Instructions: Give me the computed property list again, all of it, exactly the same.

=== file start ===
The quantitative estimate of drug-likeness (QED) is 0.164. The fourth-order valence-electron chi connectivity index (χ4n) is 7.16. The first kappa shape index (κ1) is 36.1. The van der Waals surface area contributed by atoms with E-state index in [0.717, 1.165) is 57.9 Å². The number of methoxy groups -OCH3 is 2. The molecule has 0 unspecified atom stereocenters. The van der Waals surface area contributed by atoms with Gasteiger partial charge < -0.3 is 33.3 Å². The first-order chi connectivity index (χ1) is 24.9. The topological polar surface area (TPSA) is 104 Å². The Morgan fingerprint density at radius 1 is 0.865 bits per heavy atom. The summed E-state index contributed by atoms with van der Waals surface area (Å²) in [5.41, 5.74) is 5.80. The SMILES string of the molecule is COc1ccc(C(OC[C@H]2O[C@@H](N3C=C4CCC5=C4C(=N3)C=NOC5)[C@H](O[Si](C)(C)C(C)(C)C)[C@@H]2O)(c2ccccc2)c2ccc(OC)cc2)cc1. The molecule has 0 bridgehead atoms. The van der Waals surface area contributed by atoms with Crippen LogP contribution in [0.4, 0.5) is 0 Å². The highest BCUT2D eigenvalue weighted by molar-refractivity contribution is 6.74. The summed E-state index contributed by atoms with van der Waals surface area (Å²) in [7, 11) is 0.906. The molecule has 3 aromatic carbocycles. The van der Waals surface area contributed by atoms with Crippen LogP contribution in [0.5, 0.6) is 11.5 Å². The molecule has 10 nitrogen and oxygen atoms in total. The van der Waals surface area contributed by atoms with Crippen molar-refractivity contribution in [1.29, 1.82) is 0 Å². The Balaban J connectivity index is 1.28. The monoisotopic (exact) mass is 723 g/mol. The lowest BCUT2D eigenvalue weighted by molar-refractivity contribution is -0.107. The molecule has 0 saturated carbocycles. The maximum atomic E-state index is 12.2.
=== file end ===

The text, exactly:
The quantitative estimate of drug-likeness (QED) is 0.164. The fourth-order valence-electron chi connectivity index (χ4n) is 7.16. The first kappa shape index (κ1) is 36.1. The van der Waals surface area contributed by atoms with E-state index in [0.717, 1.165) is 57.9 Å². The number of methoxy groups -OCH3 is 2. The molecule has 0 unspecified atom stereocenters. The van der Waals surface area contributed by atoms with Gasteiger partial charge < -0.3 is 33.3 Å². The first-order chi connectivity index (χ1) is 24.9. The topological polar surface area (TPSA) is 104 Å². The Morgan fingerprint density at radius 1 is 0.865 bits per heavy atom. The summed E-state index contributed by atoms with van der Waals surface area (Å²) in [5.41, 5.74) is 5.80. The SMILES string of the molecule is COc1ccc(C(OC[C@H]2O[C@@H](N3C=C4CCC5=C4C(=N3)C=NOC5)[C@H](O[Si](C)(C)C(C)(C)C)[C@@H]2O)(c2ccccc2)c2ccc(OC)cc2)cc1. The molecule has 0 bridgehead atoms. The van der Waals surface area contributed by atoms with Crippen LogP contribution in [0.4, 0.5) is 0 Å². The highest BCUT2D eigenvalue weighted by molar-refractivity contribution is 6.74. The summed E-state index contributed by atoms with van der Waals surface area (Å²) in [7, 11) is 0.906. The molecule has 3 aromatic carbocycles. The van der Waals surface area contributed by atoms with Crippen LogP contribution in [0.5, 0.6) is 11.5 Å². The molecule has 10 nitrogen and oxygen atoms in total. The van der Waals surface area contributed by atoms with Crippen molar-refractivity contribution in [1.29, 1.82) is 0 Å². The Balaban J connectivity index is 1.28. The monoisotopic (exact) mass is 723 g/mol. The lowest BCUT2D eigenvalue weighted by molar-refractivity contribution is -0.107. The molecule has 0 saturated carbocycles. The maximum atomic E-state index is 12.2.